Wes Enos is a contributing writer on Wheels Down Politics – Iowa. This article is the second in a series on the GOP Presidential candidates. It was adjusted after Cruz’s rollout.
As the race for the Republican presidential nomination takes off, one of the burning questions was about the ability of Senator Ted Cruz to translate his firebrand conservative persona and national celebrity into political gold. Early numbers did not indicate that the Freshman Senator from Texas was catching fire immediately. Overshadowed early by larger poling numbers and national supporter bases for big name contenders on the right of the Republican spectrum like Kentucky Senator Rand Paul and former Arkansas Governor Mike Huckabee, Cruz hovered around 5% in most polling samples.
Those numbers exploded late last month as Cruz officially announced his 2016 Presidential bid. Almost overnight, the junior Senator from Texas “Cruzed” past both Huckabee and Paul to capture 3rd place in a poll released by Public Policy Polling group that was conducted between March 25th and March 31st. Those findings seem to be supported by the massive outpouring of support for Cruz as he embarked on his first solo campaign tour into Iowa.
Cruz drew large crowds across Iowa on a trip into the state widely heralded as a success. In Des Moines, Cruz packed a ballroom at the Airport Holliday Inn with a crowd of over 250 people, ranging from enthusiastic supporters to detractors looking to trip Cruz during the question and answer period of his program. Most attendees that I spoke to however were more curious and committed at this point. However, the quazi-celebrity of Cruz seems to be a major draw, bringing people in from all across the Republican spectrum to hear the message that Cruz has to offer.
While the crowds are impressive and a great sign of the momentum that Cruz currently enjoys in Iowa, a point of caution should be offered. In 2007, former Mayor Rudy Giuliani drew large crowds in his early visits to Iowa as well. Those large early crowds and surging early poll numbers ultimately translated into a distant 6th out of 7 candidates with a paltry 4% in the 2008 Iowa Caucus. In 2011, former Congresswoman Michelle Bachmann surged to a lead in early polls in Iowa and also drew massive crowds at all of her stops across the Hawkeye state throughout the caucus cycle. What did these big crowds and curious on-lookers yield for Bachmann? Like Guiliani, Bachmann’s campaign also finished 6th out of 7 candidates with 5% of the vote on caucus night.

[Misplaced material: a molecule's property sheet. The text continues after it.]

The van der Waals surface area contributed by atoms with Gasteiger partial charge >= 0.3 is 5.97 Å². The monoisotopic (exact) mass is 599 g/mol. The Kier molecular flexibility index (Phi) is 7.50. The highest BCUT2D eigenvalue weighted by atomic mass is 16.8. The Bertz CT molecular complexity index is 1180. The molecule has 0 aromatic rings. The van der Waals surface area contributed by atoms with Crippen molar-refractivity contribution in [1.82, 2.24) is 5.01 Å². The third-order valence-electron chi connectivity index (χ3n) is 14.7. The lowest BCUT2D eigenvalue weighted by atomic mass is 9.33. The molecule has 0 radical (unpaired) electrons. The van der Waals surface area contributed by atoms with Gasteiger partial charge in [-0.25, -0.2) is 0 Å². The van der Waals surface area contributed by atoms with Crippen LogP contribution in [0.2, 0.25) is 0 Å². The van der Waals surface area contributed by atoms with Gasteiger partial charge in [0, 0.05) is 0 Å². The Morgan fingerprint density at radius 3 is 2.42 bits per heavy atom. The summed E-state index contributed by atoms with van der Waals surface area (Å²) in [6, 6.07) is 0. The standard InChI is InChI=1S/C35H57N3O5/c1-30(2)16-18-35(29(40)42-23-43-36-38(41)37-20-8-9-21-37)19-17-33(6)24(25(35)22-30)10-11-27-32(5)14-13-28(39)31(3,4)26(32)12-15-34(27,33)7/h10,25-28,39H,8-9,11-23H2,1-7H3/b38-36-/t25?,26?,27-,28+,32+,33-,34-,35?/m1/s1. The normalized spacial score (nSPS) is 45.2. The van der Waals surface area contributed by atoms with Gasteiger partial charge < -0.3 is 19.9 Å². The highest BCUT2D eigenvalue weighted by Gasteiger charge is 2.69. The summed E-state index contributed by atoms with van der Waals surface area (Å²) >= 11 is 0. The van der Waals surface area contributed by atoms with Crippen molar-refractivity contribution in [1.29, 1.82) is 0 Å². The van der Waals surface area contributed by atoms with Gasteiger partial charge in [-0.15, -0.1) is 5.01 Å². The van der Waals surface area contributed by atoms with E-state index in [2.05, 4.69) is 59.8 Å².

The hard lesson to be learned from Bachmann and Guiliani’s example is that media hype and big crowds alone will not carry a campaign to political success. The trick is to transform those curious on-lookers who take enough interest to attend an event into enthusiastic supporters. The key is substance, careful organization and care. These three pillars of a successful caucus campaign we absolutely essential to former Governor Mike Huckabee and former Senator Rick Santorum’s successful campaigns, and early signs indicate that Cruz is ready to adhere to them as well.
In one pointed question from a young woman in the audience gave voice to a central criticism against Cruz, attacking the role that the Senator played in the government shutdown of 2013. It was obvious that Cruz is polished and far more ready to answer tough questions than Bachmann ever was. Without a moment’s hesitation, Cruz fired back that the government shutdown was a mistake and proceeded to blame that mistake of the inability of President Obama to lead the nation.
Following the event key organization figures, legislators, party leaders, religious leaders and activists from across Central Iowa gathered in the hall outside of the ballroom to mingle together while they awaited their pre-scheduled one-on-one meetings with Cruz after the events. This kind of care is an indication that Cruz appears to understand how the process works, and is prepared to do what is necessary to win. For now, it would seem that Cruz has permanently broken through the barrier to enter the first tier of 2016 Republican Presidential contenders …. But it is a long road to the Iowa caucus.